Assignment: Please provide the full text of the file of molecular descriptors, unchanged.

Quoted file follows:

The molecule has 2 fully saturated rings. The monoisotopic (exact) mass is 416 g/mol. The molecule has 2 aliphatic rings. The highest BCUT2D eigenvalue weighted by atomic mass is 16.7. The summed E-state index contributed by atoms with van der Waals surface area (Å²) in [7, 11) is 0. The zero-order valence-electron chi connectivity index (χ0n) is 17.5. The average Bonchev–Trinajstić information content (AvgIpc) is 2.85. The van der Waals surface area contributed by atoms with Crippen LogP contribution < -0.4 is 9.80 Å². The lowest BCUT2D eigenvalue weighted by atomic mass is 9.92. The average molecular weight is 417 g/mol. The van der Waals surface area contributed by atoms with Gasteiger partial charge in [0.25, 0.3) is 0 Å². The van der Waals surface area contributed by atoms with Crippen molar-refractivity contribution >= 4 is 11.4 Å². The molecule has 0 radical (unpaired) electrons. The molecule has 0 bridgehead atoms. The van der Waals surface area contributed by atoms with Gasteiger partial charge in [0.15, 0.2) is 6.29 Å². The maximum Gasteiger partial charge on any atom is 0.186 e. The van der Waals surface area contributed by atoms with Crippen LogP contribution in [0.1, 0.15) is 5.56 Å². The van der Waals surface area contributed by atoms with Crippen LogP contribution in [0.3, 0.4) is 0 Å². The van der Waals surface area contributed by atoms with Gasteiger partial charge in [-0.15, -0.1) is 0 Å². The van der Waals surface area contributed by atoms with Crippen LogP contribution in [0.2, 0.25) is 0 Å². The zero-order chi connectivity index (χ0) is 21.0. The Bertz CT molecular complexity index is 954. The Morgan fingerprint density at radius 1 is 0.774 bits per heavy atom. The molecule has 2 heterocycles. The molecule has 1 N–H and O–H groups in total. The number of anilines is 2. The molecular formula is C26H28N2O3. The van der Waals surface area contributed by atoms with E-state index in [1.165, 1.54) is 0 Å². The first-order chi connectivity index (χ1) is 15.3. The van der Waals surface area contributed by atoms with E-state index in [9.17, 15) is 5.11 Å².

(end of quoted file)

The molecule has 2 fully saturated rings. The monoisotopic (exact) mass is 416 g/mol. The molecule has 2 aliphatic rings. The highest BCUT2D eigenvalue weighted by atomic mass is 16.7. The summed E-state index contributed by atoms with van der Waals surface area (Å²) in [7, 11) is 0. The zero-order valence-electron chi connectivity index (χ0n) is 17.5. The average Bonchev–Trinajstić information content (AvgIpc) is 2.85. The van der Waals surface area contributed by atoms with Crippen LogP contribution < -0.4 is 9.80 Å². The lowest BCUT2D eigenvalue weighted by atomic mass is 9.92. The average molecular weight is 417 g/mol. The van der Waals surface area contributed by atoms with Gasteiger partial charge in [0.25, 0.3) is 0 Å². The van der Waals surface area contributed by atoms with Crippen molar-refractivity contribution >= 4 is 11.4 Å². The molecule has 0 radical (unpaired) electrons. The molecule has 0 bridgehead atoms. The van der Waals surface area contributed by atoms with Gasteiger partial charge in [0.15, 0.2) is 6.29 Å². The maximum Gasteiger partial charge on any atom is 0.186 e. The van der Waals surface area contributed by atoms with Crippen LogP contribution in [0.1, 0.15) is 5.56 Å². The van der Waals surface area contributed by atoms with Crippen LogP contribution in [0.3, 0.4) is 0 Å². The van der Waals surface area contributed by atoms with Gasteiger partial charge in [-0.15, -0.1) is 0 Å². The van der Waals surface area contributed by atoms with Crippen LogP contribution in [0.2, 0.25) is 0 Å². The zero-order chi connectivity index (χ0) is 21.0. The Bertz CT molecular complexity index is 954. The Morgan fingerprint density at radius 1 is 0.774 bits per heavy atom. The molecule has 2 heterocycles. The molecule has 1 N–H and O–H groups in total. The number of anilines is 2. The molecular formula is C26H28N2O3. The van der Waals surface area contributed by atoms with E-state index in [1.165, 1.54) is 0 Å². The first-order chi connectivity index (χ1) is 15.3. The van der Waals surface area contributed by atoms with E-state index in [9.17, 15) is 5.11 Å².